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Measuring the Return of Social Media Marketing

Measuring the Return of Social Media Marketing

Almost every business I know dedicates a significant amount of time to maintaining a social media presence. Countless hours are devoted to brainstorming, posting, and managing content as well as monitoring and encouraging user engagement. Before implementing a time consuming social media strategy, it’s a good idea to determine how you’re going to know if your social marketing efforts are paying for themselves.

Businesses that successfully measure the return on their social media marketing make more informed, data-driven optimizations that improve performance metrics that align with their overall objectives. Here’s how you can get started.

Review Social Media Metrics

First, it is important to establish what metrics will define success for your social media marketing campaigns. For example, most platforms include performance insights to help you understand engagement with your content, including:

  • Clicks
  • Likes
  • Shares
  • Impressions

These metrics give you some indication of what types of posts – company news, offers, thought leadership – are building your brand, but not necessarily generating business. The in-platform analytics of most social media sites, like Facebook and LinkedIn, provide some or all of this data for you to review and interpret.

While these metrics are helpful at determining brand awareness and engagement, you will need a more integrated approach to understand which content is actually generating business for you.

Using UTM Parameters to Track Leads and Sales Back to Social Media

What are UTM parameters?

UTM parameters are variables that you add to the end of a link (URL) that lets you track where traffic is coming from. There are five pieces of information, or “tags”, that you can add to a link to help you understand how different social media channels and posts are performing. The four most important tags tell you:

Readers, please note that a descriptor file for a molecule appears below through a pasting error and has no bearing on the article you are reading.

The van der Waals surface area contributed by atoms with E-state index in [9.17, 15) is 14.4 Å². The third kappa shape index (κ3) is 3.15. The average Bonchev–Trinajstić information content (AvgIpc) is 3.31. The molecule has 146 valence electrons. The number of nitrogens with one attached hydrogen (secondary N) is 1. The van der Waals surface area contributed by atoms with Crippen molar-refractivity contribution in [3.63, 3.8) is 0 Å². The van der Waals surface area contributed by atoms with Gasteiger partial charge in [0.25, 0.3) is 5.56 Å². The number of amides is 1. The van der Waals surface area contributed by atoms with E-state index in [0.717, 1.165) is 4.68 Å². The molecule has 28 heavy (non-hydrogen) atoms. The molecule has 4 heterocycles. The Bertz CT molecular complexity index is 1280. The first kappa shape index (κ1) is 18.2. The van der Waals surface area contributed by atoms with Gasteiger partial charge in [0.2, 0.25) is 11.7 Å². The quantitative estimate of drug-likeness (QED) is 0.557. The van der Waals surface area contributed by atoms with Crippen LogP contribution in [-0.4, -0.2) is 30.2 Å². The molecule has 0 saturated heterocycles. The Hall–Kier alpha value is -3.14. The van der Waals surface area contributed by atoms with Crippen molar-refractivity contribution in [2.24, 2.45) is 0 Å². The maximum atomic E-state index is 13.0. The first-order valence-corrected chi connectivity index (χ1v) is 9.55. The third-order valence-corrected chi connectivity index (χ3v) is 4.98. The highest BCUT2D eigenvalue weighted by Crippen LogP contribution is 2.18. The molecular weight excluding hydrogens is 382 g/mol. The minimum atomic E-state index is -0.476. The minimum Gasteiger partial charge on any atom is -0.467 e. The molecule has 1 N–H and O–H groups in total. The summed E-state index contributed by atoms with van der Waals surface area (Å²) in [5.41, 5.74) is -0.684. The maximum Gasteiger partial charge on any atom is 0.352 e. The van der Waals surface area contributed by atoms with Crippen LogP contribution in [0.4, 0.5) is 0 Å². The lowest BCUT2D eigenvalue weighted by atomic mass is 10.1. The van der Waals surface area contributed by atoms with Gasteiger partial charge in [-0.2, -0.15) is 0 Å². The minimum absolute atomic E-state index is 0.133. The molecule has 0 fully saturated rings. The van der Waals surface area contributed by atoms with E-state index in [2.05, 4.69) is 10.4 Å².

• which social platform the visitor came from
  • whether the visitor came from an organic post or an ad
  • which post the visitor clicked on, and what campaign that post was part of

For example, utm_source is used to identify the social media platform, for example, Facebook or LinkedIn; utm_medium tells you the medium, which could be organic, paid, referral, or anything else you choose to track. ‘Social’ indicates that traffic is generated by an organic posting on social media. Use utm_campaign to further define your traffic and track specific marketing initiatives, and utm_content to identify individual posts. As a best practice, use lower case when implementing UTM parameters. Check out our previous post on UTM parameters for a full deep dive that will help you get started.

While Google Analytics and other analytics tools will capture the source and medium automatically, you need to set up a URL with UTM parameters manually to capture additional details, like the referring campaign and content. It’s helpful to track which campaigns and content are generating high quality engagement and ideally leads.

Knowing which social media platforms are better connecting with your core customers will help you prioritize the amount of time and effort you put into each social media channel.

Jess Analytics Dashboard 

Once the data is collected, it is viewable in Google Analytics. However, Google Analytics has its limitations. Marketing analytics platforms like Jess let you understand the financial impact of social activity.

The Jess dashboard helps you know if your social media marketing is generating leads, and at what cost. You can see a side-by-side comparison of lead generation across all your marketing channels and spot opportunities to redistribute marketing resources into channels with a lower cost per lead. Jess can be configured to track leads all the way up to the sale. Jess reports reveal which marketing efforts are generating qualified leads and sales as well as calculate your return-on-investment (ROI) to give you a more accurate picture of which marketing investments are paying off.

How much time are you spending on social media marketing? Are you getting enough of a return to justify all of the time you are putting in? Let us know in the comments below.

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